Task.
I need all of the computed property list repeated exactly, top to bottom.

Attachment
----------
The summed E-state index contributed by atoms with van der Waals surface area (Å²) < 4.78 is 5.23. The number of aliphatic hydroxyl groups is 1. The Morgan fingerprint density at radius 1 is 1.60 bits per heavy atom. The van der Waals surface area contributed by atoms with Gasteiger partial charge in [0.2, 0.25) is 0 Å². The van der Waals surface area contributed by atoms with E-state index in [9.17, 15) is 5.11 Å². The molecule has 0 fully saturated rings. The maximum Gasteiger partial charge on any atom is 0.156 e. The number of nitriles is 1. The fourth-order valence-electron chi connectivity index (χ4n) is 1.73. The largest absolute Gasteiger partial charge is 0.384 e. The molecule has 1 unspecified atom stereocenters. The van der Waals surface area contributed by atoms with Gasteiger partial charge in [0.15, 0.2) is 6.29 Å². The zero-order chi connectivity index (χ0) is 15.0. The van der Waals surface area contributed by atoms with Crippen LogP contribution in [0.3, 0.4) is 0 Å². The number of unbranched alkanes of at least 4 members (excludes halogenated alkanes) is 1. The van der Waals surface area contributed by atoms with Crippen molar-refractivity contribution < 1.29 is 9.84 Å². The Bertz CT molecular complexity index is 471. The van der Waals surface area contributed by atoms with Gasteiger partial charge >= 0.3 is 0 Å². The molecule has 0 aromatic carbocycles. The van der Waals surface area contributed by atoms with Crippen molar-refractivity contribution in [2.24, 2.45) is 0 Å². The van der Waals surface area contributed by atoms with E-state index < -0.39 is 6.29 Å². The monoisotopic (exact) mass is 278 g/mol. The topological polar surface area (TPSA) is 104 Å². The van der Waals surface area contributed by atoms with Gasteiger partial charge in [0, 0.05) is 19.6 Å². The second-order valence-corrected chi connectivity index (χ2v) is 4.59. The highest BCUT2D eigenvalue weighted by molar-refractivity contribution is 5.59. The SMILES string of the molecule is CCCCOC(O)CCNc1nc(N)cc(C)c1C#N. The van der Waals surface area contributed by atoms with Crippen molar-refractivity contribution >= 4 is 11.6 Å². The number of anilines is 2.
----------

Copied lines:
The summed E-state index contributed by atoms with van der Waals surface area (Å²) < 4.78 is 5.23. The number of aliphatic hydroxyl groups is 1. The Morgan fingerprint density at radius 1 is 1.60 bits per heavy atom. The van der Waals surface area contributed by atoms with Gasteiger partial charge in [0.2, 0.25) is 0 Å². The van der Waals surface area contributed by atoms with E-state index in [9.17, 15) is 5.11 Å². The molecule has 0 fully saturated rings. The maximum Gasteiger partial charge on any atom is 0.156 e. The number of nitriles is 1. The fourth-order valence-electron chi connectivity index (χ4n) is 1.73. The largest absolute Gasteiger partial charge is 0.384 e. The molecule has 1 unspecified atom stereocenters. The van der Waals surface area contributed by atoms with Gasteiger partial charge in [0.15, 0.2) is 6.29 Å². The zero-order chi connectivity index (χ0) is 15.0. The van der Waals surface area contributed by atoms with Crippen LogP contribution in [0.3, 0.4) is 0 Å². The number of unbranched alkanes of at least 4 members (excludes halogenated alkanes) is 1. The van der Waals surface area contributed by atoms with Crippen molar-refractivity contribution < 1.29 is 9.84 Å². The Bertz CT molecular complexity index is 471. The van der Waals surface area contributed by atoms with Gasteiger partial charge >= 0.3 is 0 Å². The molecule has 0 aromatic carbocycles. The van der Waals surface area contributed by atoms with Crippen molar-refractivity contribution in [2.24, 2.45) is 0 Å². The van der Waals surface area contributed by atoms with E-state index < -0.39 is 6.29 Å². The monoisotopic (exact) mass is 278 g/mol. The topological polar surface area (TPSA) is 104 Å². The van der Waals surface area contributed by atoms with Gasteiger partial charge in [0, 0.05) is 19.6 Å². The second-order valence-corrected chi connectivity index (χ2v) is 4.59. The highest BCUT2D eigenvalue weighted by molar-refractivity contribution is 5.59. The SMILES string of the molecule is CCCCOC(O)CCNc1nc(N)cc(C)c1C#N. The van der Waals surface area contributed by atoms with Crippen molar-refractivity contribution >= 4 is 11.6 Å². The number of anilines is 2.